Opinion: Change is an evolution



Sat, 11 Aug 2018 - 09:40 GMT


Sat, 11 Aug 2018 - 09:40 GMT

Photos: Creative Commons

Photos: Creative Commons

“Adopting healthy lifestyle habits can affect a person at a genetic level. For instance, when you live healthier, eat better, exercise and love more, your brain cells actually increase,” says physician and founder of the Preventive Medicine Research Institute, Dean Ornish, in a TED talk about healthy lifestyle habits.

Every now and then, I feel motivated to adopt a set of lifestyle changes that I keep telling myself that I want to make—or by dropping some unhealthy habits. The motivation to reflect on my lifestyle and its choices is a direct result of my life coaching sessions as well as my personal development research.

Over the past two years, I have been benefiting from life coaching sessions that foster personal growth and consciousness so that I can live the best life while adapting to a huge transition in my life; relocating to a new country. These sessions and accompanying research helped me to build my life tool box to deal with vices and personal challenges. My biggest vices are smoking and drinking so much coffee. I also tend to overthink situations and being stressed often. I want to make changes to my life that allow me to be healthier physically, mentally and emotionally. Therefore, I am aiming at eating healthier, drinking less caffeine, practicing mindfulness, being less stressed and exercising more.

I am not an expert nor certified life coach, but I wanted to share what I have learned over the past two years from these sessions and the active research I have been doing in areas of personal development and lifestyle changes. The active process of changing one’s lifestyle or adopting healthier habits gives us much pleasure, coupled with a sense of challenge to transform our lives and to say no to ourselves when tempted to fall off track.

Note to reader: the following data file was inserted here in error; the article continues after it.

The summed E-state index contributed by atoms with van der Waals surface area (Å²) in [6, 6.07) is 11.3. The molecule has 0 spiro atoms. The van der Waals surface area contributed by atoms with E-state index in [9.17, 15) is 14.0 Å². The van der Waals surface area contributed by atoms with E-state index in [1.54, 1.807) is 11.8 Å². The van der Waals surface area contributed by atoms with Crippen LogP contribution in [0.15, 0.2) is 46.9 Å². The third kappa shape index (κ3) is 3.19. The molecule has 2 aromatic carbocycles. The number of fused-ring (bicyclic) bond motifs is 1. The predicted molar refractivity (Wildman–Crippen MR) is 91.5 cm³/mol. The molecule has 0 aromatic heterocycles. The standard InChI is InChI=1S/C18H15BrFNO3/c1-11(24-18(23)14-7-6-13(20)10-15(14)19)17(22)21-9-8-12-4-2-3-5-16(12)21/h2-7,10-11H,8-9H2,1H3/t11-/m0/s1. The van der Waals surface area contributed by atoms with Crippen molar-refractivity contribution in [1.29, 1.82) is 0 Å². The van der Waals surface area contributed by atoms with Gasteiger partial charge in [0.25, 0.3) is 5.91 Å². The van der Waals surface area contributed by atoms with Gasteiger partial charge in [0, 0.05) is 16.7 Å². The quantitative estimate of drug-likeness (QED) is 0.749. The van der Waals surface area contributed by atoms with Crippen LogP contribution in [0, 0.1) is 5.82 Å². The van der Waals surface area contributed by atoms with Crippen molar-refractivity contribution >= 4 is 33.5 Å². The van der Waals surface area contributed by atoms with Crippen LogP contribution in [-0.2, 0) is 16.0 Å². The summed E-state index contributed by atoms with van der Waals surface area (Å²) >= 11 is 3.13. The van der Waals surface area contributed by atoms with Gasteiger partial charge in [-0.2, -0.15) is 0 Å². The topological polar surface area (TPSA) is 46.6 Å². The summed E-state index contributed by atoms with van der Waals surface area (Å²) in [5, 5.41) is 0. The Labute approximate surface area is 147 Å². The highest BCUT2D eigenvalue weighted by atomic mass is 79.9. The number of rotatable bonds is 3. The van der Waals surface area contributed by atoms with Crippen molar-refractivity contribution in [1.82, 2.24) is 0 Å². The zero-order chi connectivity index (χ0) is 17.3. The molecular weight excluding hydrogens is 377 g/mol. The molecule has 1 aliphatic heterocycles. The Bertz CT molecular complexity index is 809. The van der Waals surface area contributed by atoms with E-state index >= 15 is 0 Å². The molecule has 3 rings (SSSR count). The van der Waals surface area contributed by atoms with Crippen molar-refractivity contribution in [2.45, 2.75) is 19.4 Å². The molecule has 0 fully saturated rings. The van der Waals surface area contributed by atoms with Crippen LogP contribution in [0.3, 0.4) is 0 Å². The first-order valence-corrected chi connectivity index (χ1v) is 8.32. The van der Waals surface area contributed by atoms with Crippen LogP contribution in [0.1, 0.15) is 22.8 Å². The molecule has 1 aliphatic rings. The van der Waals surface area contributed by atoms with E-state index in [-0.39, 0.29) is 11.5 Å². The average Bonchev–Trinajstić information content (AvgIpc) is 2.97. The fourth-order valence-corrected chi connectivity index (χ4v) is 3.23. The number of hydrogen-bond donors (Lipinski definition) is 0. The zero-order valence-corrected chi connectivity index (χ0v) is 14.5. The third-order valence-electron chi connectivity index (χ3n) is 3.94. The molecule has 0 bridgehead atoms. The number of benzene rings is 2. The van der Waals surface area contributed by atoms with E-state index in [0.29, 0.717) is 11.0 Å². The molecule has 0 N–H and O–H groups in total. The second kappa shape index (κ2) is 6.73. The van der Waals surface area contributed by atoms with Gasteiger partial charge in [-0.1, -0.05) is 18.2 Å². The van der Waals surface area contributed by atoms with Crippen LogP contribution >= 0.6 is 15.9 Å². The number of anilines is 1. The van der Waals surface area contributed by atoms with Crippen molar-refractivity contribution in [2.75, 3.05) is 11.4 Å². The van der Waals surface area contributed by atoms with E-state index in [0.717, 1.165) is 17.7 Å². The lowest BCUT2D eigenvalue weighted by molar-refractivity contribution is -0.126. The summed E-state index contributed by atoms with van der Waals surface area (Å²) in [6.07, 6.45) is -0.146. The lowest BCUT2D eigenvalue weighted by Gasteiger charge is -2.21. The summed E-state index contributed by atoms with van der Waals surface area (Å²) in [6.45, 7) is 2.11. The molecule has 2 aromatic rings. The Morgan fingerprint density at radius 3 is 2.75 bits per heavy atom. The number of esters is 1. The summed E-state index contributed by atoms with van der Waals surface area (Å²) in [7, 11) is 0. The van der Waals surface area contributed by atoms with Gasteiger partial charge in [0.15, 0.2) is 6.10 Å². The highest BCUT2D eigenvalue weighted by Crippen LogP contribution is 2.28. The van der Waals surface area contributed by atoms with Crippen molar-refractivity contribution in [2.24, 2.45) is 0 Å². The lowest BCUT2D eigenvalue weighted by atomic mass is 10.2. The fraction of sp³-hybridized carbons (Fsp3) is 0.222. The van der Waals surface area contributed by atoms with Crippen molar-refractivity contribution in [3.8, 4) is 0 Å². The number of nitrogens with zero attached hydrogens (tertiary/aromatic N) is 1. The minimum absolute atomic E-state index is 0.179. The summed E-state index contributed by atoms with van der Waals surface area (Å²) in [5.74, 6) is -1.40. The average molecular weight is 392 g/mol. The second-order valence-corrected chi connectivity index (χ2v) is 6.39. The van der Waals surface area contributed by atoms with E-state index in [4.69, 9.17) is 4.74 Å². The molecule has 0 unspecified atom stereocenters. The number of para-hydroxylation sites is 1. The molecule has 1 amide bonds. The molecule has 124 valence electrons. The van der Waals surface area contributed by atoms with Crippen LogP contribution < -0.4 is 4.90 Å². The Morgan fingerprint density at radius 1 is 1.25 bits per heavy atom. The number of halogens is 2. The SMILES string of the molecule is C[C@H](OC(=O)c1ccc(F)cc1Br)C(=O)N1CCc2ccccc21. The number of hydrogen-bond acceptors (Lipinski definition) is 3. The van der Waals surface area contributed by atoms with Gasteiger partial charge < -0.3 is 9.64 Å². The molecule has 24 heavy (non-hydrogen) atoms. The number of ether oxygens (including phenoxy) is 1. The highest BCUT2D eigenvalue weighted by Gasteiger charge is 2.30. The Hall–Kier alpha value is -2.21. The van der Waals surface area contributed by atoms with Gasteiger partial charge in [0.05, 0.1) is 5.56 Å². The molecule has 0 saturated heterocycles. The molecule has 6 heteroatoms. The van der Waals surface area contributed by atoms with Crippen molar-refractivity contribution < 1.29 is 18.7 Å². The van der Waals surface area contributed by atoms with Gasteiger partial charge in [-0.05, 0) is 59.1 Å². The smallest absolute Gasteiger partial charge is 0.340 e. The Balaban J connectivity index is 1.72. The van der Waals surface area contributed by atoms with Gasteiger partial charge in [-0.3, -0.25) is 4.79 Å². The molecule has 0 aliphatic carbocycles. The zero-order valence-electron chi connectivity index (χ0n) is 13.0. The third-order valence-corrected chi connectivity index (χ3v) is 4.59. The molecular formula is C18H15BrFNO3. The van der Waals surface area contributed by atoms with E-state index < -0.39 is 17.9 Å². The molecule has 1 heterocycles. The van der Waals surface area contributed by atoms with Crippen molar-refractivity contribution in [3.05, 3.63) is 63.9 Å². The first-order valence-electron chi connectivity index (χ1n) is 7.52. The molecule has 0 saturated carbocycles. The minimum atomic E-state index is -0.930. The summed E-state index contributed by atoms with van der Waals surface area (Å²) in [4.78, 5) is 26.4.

It is no secret that I always find it difficult to make the lifestyle change I desire; and it is even harder to maintain these changes; no matter how concrete my resolutions are. So, my life coach helped me to stop and to ask myself: Why do we do what we do? And what motivates our choices and guides our decision-making process? And why do some people succeed in maintaining the change they aspire while others do not?

Digging deeper in this topic, the most logical answer I reached was that successful people do not only make resolutions, but rather they think of changes as an evolution. They deal with each change they wish to see in their life as a project with a specific goal, objectives and indicators to measure their achievements as they transform their lives.

My coach also helped me to realize that the way we navigate life is informed by a set of beliefs about ourselves and the world that are developed during the early childhood phases. Those beliefs are subjective and are usually deeply embedded in our memories, operating as an equivalent to an auto-pilot mode. What we believe, think and perceive are entirely unconscious. Furthermore, our auto-pilot mode represents the connection between the mind and body, and is responsible for the factors that promote behavioral change because the unconscious way of perceiving things shapes our choices.

Many of our choices may limit and undermine us. Isolating and questioning these unhealthy thoughts and choices that hold us back is key to shift to better ones – but this can only be done if we dig into our unconscious to recognize the pattern of negative thoughts and to trigger positive changes. Once you have the knowledge and motivation, this is the time to commit, embrace the change, and start the action.